Looking for blight: Is Vanderbilt Avenue part of an area that is "determined to be substandard and insanitary"
That's pretty vague, dangerously so, according to attorney Norman Siegel, who represents plaintiffs challenging eminent domain for the Columbia University expansion.
I prefer a different definition of blight, from urban planning professor Lynne Sagalyn: "When the fabric of a neighborhood is shot to hell."
The cappuccino test
But a friend suggested an easier measure: "If you're within five minutes of getting decent cappuccino, there can be no blight."
Well, as the photo (via Google Maps) shows, on Vanderbilt Avenue below Dean Street, right across the street from the southeast block of the Atlantic Yards site (destined for interim surface parking), there are three restaurants, part of a vibrant shopping strip.
I don't know if the luncheonette at the corner and pizzeria just to its south serve cappuccino. But the third restaurant, Le Gamin, sure does.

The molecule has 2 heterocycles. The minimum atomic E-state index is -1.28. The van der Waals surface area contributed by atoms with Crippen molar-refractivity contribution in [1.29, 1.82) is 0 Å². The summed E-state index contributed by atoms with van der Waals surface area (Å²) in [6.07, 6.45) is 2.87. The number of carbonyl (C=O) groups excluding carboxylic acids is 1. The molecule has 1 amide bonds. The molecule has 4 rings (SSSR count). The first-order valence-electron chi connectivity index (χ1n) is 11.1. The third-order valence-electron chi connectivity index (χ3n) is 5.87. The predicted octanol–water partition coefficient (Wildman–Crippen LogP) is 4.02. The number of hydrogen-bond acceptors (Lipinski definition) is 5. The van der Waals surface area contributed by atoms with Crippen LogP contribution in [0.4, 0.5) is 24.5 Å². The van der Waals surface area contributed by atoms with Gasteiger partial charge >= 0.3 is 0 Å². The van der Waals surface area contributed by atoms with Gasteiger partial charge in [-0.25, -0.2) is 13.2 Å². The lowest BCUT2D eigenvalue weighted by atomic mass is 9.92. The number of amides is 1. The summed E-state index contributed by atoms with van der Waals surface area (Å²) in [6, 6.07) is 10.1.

A site or an area?
In testimony Tuesday, ESDC General Counsel Anita Laremont said the statute refers to an "area [that] is determined to be substandard and insanitary."
Yes, an area.
In other words, lay people should understand that the area is not defined by the specific parcels coveted by developer Forest City Ratner but should be looked at a bit more holistically.
And then, a reasonable person might conclude that other measures less extreme than eminent domain--like a rezoning (a suggestion that, when proposed, led the ESDC to punt)--might have been effective in removing blight.
After all, there's a historic district very, very nearby. In fact, the restaurants shown are in the historic district.
(Note: the city historic district had not been designated when the project was proposed, though parts of Prospect Heights, many in the new historic district, were named in 1983 to the National Register of Historic Places.)